Independent camera shops should focus on selling more digital SLR ‘accessories’ in a bid to overcome tighter profit margins and online competition, say industry experts.
The news follows a growing list of high-street casualties.
Earlier this year Photo Optics, closed 12 stores after calling in administrators.
More recently Essex-based camera retailer AJ Purdy ran into trouble, blaming its demise largely on the credit crunch and ?below cost? pricing set by competitors.
And last week high-street photo processors Klick Photopoint and Max Spielmann called in administrators, with the loss of more than 800 jobs.
Matt Gibbs, Retail and Technology account director at market analysts GfK, told us: ?The danger for independent retailers is that distribution has broadened considerably in the past few months with mass merchandisers and mail order/online retailers taking a substantial share of product below the £400 mark.?
Stores equipped to fight back
However, it seems high-street stores are well placed to fight back as digital SLR demand spirals on the back of falling prices.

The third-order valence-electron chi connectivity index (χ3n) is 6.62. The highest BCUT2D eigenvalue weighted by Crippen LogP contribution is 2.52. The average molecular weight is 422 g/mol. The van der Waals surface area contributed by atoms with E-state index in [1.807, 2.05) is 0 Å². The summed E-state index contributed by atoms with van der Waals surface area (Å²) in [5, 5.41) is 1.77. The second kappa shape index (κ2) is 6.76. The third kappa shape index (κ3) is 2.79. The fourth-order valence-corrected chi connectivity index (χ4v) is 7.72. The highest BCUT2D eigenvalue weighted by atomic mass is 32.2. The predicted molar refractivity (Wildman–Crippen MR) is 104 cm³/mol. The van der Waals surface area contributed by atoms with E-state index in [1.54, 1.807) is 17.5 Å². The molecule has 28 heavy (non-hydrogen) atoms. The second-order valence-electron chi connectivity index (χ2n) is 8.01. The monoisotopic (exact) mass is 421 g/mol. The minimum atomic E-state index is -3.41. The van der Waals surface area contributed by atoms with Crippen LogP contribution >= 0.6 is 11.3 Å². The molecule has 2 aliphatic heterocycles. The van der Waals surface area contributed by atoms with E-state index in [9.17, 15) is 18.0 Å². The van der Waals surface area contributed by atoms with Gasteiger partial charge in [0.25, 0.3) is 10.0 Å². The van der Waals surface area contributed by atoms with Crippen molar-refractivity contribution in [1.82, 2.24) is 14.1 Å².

The Photo Marketing Association (PMA)?s UK director Nigel McNaught told us: ?The accessory business is where the independent can strike because the Amazons, Argoses and supermarkets are not good at accessories. They don?t sell lenses and bags and so on.?
McNaught explained that, in addition to face-to-face customer service, independents can ?tailor? camera kits to individual customer need, to include, for example, a flashgun.
Booming demand for DSLRs among consumers may spell good news for high-street retailers. ?What it should hopefully lead to is more people wanting to do things with their photographs,? added McNaught.
He cited photobooks and canvas printing as two ?speciality printing products? where the margins are higher than, say, 6x4in prints.
He said that, whereas a store might make a £5 profit on 100 6x4in prints, the profit on a £49.99 ?photobook? could bring in a £25 margin.
Consumer DSLR upgrade potential
Gibbs echoed McNaught?s comments: ?An increase in the number of DSLR users will benefit those who specialise in sales of add-ons such as lenses, accessories and so on, since no matter what the cost of the DSLR, there is a likelihood that further purchases will be made by the user.?
He added. ?Though current volume development is being driven by the lower price points, these are all users who may well choose to upgrade two or three years down the line.?
? A fuller report will appear in a future issue of AP